Magnus Carlsen number one on Live Ratings

With his round four victory in Bilbao, and assisted by Anand's loss to Topalov, Magnus Carlsen climbs to the number one position in the world – on the Live Rating List that ranks all players over 2700 on a daily basis. Here are the standings on September 5, 2008, at 21:37 CET

# Player
live rtg
change
games
events
born
01 Magnus Carlsen
2791.3
+16.3
25
3
1990
02 Vishy Anand
2790.9
-7.1
4
1
1969
03 Alexander Morozevich
2787.0
-1
9
1
1977
04 Veselin Topalov
2786.2
+9.2
4
1
1975
05 Vassily Ivanchuk
2781.8
+0.8
44
5
1969
06 Vladimir Kramnik
2771.9
-16.1
16
2
1975
07 Levon Aronian
2754.1
+17.1
17
2
1982
08 Teimour Radjabov
2749.5
+5.5
17
2
1987
09 Peter Leko
2746.6
+5.6
16
2
1979
10 Wang Yue
2735.5
+31.5
23
2
1987

Note that Magnus is just 0.4 points ahead of Vishy Anand, and that the top four players are a maximum of five points apart. Things are getting close at these rarefied altitudes, and will certainly look different at the end of the tournament. But we take time to congratulate the 17-year-old Norwegian on this unique achievement. Magnus, you rock, boy!


The world's number one at the age of 17: Magnus Carlsen, the Mozart of Chess


Schedule and results

Round 1: Tuesday, 2nd September 2008
Vishy Anand 
½-½
 Vassily Ivanchuk
Teimour Radjabov 
½-½
 Veselin Topalov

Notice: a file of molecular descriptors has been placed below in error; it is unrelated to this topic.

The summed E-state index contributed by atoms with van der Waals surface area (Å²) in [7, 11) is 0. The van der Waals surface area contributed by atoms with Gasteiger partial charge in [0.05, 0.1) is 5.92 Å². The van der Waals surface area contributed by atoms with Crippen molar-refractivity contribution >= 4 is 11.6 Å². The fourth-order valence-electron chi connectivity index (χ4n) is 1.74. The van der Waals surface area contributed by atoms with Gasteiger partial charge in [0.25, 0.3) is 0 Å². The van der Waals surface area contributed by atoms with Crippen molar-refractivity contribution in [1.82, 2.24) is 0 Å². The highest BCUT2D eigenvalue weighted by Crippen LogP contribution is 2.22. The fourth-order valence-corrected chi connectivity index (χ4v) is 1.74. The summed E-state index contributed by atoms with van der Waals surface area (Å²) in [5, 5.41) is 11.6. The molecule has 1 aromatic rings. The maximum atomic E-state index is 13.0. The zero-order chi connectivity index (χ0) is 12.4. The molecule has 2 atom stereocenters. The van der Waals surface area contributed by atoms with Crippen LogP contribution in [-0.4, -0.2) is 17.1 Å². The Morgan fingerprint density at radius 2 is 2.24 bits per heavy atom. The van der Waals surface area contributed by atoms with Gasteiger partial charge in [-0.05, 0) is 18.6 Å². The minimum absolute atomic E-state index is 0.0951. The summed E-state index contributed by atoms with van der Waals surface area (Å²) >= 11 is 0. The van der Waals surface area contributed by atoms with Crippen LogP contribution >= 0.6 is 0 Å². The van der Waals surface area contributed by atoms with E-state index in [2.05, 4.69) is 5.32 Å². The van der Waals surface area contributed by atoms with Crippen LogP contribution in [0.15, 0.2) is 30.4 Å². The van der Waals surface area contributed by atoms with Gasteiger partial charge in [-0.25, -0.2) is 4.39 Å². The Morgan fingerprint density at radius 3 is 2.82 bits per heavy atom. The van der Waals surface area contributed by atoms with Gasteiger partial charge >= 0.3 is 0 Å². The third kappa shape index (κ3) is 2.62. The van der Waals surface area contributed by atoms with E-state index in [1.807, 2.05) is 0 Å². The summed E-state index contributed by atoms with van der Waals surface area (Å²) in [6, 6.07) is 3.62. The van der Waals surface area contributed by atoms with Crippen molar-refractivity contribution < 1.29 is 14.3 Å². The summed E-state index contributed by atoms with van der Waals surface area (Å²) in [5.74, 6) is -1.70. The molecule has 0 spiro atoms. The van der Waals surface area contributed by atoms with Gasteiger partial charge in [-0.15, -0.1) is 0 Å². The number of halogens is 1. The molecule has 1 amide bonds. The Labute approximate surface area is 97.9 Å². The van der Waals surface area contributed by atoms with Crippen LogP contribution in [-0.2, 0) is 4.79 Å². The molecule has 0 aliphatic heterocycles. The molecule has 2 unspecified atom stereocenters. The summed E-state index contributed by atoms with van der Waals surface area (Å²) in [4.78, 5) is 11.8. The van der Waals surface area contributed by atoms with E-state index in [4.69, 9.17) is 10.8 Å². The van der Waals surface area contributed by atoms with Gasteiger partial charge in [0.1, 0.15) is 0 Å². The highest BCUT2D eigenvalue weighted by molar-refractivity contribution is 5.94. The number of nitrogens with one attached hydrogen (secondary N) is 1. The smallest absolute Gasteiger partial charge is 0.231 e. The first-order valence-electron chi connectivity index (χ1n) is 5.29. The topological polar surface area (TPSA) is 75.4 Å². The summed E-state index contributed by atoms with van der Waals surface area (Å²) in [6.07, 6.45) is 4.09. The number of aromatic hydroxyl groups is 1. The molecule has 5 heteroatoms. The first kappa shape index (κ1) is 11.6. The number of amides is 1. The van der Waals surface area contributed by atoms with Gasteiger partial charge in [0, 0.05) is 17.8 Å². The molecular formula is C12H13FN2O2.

Levon Aronian 
0-1
 Magnus Carlsen
Round 2: Wednesday, 3rd September 2008
Vassily Ivanchuk 
½-½
 Magnus Carlsen
Veselin Topalov 
½-½
 Levon Aronian
Vishy Anand 
½-½
 Teimour Radjabov
Round 3: Thursday, 4th September 2008
Teimour Radjabov 
½-½
 Vassily Ivanchuk
Levon Aronian 
½-½
 Vishy Anand
Magnus Carlsen 
 0-1
 Veselin Topalov
Round 4: Friday, 5th September 2008
Levon Aronian 
1-0
 Vassily Ivanchuk
Magnus Carlsen 
1-0
 Teimour Radjabov
Veselin Topalov 
1-0
 Vishy Anand
Round 5: Saturday, 6th September 2008
Vassily Ivanchuk 
 
 Veselin Topalov
Vishy Anand 
 
 Magnus Carlsen
Teimour Radjabov 
 
 Levon Aronian
Games – Report
Round 6: Monday, 8th September 2008
Vassily Ivanchuk 
 
 Vishy Anand
Veselin Topalov 
 
 Teimour Radjabov
Magnus Carlsen 
 
 Levon Aronian
Games – Report
Round 7: Tuesday, 9th September 2008
Magnus Carlsen 
 
 Vassily Ivanchuk
Levon Aronian 
 
 Veselin Topalov
Teimour Radjabov 
 
 Vishy Anand
Games – Report
Round 8: Wednesday, 10th September 2008
Vassily Ivanchuk 
 
 Teimour Radjabov
Vishy Anand 
 
 Levon Aronian
Veselin Topalov 
 
 Magnus Carlsen
Games – Report
Round 9: Friday, 12th September 2008
Vassily Ivanchuk 
 
 Levon Aronian
Teimour Radjabov 
 
 Magnus Carlsen
Vishy Anand 
 
 Veselin Topalov
Games – Report
Round 10: Saturday, 13th September 2008
Veselin Topalov 
 
 Vassily Ivanchuk
Magnus Carlsen 
 
 Vishy Anand
Levon Aronian 
 
 Teimour Radjabov
Games – Report

Links

The games are being broadcast live on the official web site and on the chess server Playchess.com. If you are not a member you can download the free PGN reader ChessBase Light, which gives you immediate access. You can also use the program to read, replay and analyse the PGN games.